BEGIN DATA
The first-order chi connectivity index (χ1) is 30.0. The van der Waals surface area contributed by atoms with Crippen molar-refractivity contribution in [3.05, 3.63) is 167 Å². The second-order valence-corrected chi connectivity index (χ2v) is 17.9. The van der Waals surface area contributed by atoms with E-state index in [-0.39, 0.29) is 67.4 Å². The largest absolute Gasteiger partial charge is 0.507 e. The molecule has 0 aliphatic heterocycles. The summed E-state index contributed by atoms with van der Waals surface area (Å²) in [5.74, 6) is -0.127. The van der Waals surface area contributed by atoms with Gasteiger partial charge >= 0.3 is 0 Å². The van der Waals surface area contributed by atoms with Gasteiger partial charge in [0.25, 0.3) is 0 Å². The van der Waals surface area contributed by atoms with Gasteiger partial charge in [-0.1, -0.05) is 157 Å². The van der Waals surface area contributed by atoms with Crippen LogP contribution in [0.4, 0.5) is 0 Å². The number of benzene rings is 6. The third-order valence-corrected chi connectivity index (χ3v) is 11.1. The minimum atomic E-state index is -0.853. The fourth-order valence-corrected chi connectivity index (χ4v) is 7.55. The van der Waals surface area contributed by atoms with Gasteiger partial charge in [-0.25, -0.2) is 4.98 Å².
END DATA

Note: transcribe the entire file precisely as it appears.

The first-order chi connectivity index (χ1) is 30.0. The van der Waals surface area contributed by atoms with Crippen molar-refractivity contribution in [3.05, 3.63) is 167 Å². The second-order valence-corrected chi connectivity index (χ2v) is 17.9. The van der Waals surface area contributed by atoms with E-state index in [-0.39, 0.29) is 67.4 Å². The largest absolute Gasteiger partial charge is 0.507 e. The molecule has 0 aliphatic heterocycles. The summed E-state index contributed by atoms with van der Waals surface area (Å²) in [5.74, 6) is -0.127. The van der Waals surface area contributed by atoms with Gasteiger partial charge >= 0.3 is 0 Å². The van der Waals surface area contributed by atoms with Gasteiger partial charge in [0.25, 0.3) is 0 Å². The van der Waals surface area contributed by atoms with Gasteiger partial charge in [-0.1, -0.05) is 157 Å². The van der Waals surface area contributed by atoms with Crippen LogP contribution in [0.4, 0.5) is 0 Å². The number of benzene rings is 6. The third-order valence-corrected chi connectivity index (χ3v) is 11.1. The minimum atomic E-state index is -0.853. The fourth-order valence-corrected chi connectivity index (χ4v) is 7.55. The van der Waals surface area contributed by atoms with Gasteiger partial charge in [-0.25, -0.2) is 4.98 Å².